Friday, July 27, 2007

The University of Chicago Library Short-Term Research Fellowships, 2008-2009

The University of Chicago Library announces a program of short-term research fellowships for 2008-2009. Any visiting researcher residing more than 100 miles from Chicago whose project requires on-site consultation of materials in the Special Collections Research Center is eligible. Support for beginning scholars is a priority of the program. Awards will be made based on an evaluation of the research proposal and the applicant's ability to complete it successfully. Priority will be given to projects that cannot be conducted without on-site access to the original materials and where University of Chicago collections are central to the research. Up to $3,000 of support will be awarded to help cover projected travel, living, and research expenses. Applications from women, minorities, and persons with disabilities are encouraged. The deadline for applications is February 15, 2008. Notice of awards will be made April 4, 2008, for use between July 1, 2008, and June 30, 2009.

For application guidelines and instructions, click here.

Jamestown at 400: Natives and Newcomers in Early Virginia
An exhibition at the Huntington Library, San Marino, CA
July 24, 2007 -- January 14, 2008

Early Jamestown, Va., was the place where John Smith met Pocahontas, where settlers discovered the value of growing tobacco, and where the English permitted their colonists to practice self-government. But the fact that the colony survived long enough to achieve any of those distinctions, much less to have an anniversary worth celebrating 400 years later, is something of an accomplishment in itself.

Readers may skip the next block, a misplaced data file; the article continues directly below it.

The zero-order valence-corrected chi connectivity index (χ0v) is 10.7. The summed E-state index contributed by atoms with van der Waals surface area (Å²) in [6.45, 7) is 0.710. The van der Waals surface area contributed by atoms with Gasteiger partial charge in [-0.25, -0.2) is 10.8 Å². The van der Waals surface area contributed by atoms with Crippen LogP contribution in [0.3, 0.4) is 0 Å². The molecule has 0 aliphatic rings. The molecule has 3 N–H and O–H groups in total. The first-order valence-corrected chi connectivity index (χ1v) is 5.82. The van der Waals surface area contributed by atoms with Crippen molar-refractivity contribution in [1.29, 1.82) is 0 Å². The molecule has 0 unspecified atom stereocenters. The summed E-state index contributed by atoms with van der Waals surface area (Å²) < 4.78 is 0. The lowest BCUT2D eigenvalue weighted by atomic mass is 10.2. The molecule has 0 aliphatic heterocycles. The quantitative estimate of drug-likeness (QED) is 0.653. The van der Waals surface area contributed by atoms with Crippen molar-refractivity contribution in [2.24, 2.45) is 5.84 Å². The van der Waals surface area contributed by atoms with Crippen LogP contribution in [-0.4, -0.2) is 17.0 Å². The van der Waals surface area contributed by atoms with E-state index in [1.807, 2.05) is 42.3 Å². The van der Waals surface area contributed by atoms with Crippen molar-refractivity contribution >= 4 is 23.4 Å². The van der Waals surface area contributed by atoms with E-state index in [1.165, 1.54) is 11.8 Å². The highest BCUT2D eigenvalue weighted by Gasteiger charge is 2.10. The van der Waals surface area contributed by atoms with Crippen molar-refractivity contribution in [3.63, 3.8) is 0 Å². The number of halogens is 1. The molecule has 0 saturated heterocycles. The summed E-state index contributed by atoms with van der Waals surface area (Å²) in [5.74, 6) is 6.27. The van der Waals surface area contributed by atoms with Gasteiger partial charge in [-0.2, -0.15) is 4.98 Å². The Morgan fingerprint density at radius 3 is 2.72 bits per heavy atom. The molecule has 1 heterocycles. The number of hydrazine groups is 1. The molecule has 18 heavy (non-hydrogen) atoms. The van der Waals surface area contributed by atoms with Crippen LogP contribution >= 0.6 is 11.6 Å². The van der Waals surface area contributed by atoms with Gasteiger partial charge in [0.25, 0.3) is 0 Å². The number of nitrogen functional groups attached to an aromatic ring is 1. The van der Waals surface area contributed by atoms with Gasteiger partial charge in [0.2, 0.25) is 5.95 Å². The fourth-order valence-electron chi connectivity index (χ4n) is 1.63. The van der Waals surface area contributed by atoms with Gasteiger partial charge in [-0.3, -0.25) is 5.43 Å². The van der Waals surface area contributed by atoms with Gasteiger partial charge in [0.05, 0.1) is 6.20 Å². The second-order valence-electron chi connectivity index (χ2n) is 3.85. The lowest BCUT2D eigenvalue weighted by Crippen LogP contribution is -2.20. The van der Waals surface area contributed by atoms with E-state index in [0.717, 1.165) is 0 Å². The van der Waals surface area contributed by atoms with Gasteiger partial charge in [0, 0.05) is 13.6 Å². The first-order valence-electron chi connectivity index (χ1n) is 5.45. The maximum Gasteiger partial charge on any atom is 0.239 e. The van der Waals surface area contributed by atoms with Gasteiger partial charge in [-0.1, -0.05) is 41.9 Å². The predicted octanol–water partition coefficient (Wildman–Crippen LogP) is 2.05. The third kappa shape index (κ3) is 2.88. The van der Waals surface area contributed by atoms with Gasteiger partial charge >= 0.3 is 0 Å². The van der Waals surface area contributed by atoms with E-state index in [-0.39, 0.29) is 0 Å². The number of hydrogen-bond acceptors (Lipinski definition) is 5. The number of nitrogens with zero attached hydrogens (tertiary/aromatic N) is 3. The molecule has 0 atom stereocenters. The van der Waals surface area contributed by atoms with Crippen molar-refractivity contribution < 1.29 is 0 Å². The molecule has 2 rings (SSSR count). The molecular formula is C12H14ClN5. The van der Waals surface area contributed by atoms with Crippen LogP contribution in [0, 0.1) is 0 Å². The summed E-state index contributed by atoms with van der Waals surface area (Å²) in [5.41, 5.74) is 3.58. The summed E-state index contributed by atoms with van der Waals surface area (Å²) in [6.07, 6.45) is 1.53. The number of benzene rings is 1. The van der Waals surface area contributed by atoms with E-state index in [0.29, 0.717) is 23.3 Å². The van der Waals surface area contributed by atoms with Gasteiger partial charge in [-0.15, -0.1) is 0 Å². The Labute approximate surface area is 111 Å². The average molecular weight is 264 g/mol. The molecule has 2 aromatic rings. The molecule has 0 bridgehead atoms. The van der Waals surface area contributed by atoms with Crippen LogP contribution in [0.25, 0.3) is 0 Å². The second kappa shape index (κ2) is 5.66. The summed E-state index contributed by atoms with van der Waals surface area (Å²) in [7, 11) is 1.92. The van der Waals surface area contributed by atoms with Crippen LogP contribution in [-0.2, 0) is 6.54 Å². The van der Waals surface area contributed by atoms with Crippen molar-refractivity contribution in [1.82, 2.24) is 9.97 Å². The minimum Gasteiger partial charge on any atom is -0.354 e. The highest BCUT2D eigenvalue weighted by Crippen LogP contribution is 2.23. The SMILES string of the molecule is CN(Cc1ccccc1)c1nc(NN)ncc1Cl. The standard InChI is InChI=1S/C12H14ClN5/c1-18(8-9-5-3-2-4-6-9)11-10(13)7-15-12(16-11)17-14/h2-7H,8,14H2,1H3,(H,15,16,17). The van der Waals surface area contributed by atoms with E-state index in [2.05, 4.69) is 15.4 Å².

Jamestown was, in fact, a notorious hellhole perched on the edge of a swamp,” says Peter Mancall, professor of history at the University of Southern California and director of the USC-Huntington Early Modern Studies Institute. Typhoid fever and famine wiped out a large percentage of the population each year, he notes. And by 1622, just a generation into settlement there, the Europeans and Indians were at war in a conflict that would ultimately leave hundreds of settlers and natives dead.

Mancall is the guest curator of the new exhibition “Jamestown at 400: Natives and Newcomers in Early Virginia,” on view from July 7 through Jan. 14, 2008, in the West Hall of the Library. The exhibit is co-curated by Robert C. Ritchie, The Huntington’s W.M. Keck Foundation Director of Research. (The show is a companion exhibition to “Legacy and Legend” in the MaryLou and George Boone Gallery, which also marks the 400th anniversary of Jamestown by examining European depictions of Native Americans across four centuries.)

Drawing on The Huntington's unsurpassed collection of rare materials relating to the early history of Virginia, “Jamestown at 400” explores the role the colony played—against substantial odds—in the development of the nation. It begins by looking at early published accounts that reveal what the English and other Europeans knew (or thought they knew) about the Americas before 1607. Vivid illustrations from 16th-century books testify to the European belief that many Native Americans were cannibals. But those ideas faded away when colonists arrived and met actual Indians. Material on Pocahontas and John Smith is central to the exhibition—historical sources indicate that the nature of their relationship has been highly romanticized in the popular imagination. Illustrations and documents that describe other interactions between colonists and Native Americans will also be displayed.

“In large part, the settlement of Jamestown and Virginia had to do with the quest for economic gain,” says Ritchie. “Settlers first were sent from England in search of gold; they came up empty-handed on that front but landed later on the very lucrative commodity of tobacco.” Among the materials on display from The Huntington’s collection is a rare stock certificate dated 1610 issued by the Virginia Company of London, the enterprise that organized the colonization of the Chesapeake region and sought investors to finance voyages to Jamestown. Shareholders received a portion of the voyages’ profits from cargoes of tobacco sent back on return trips.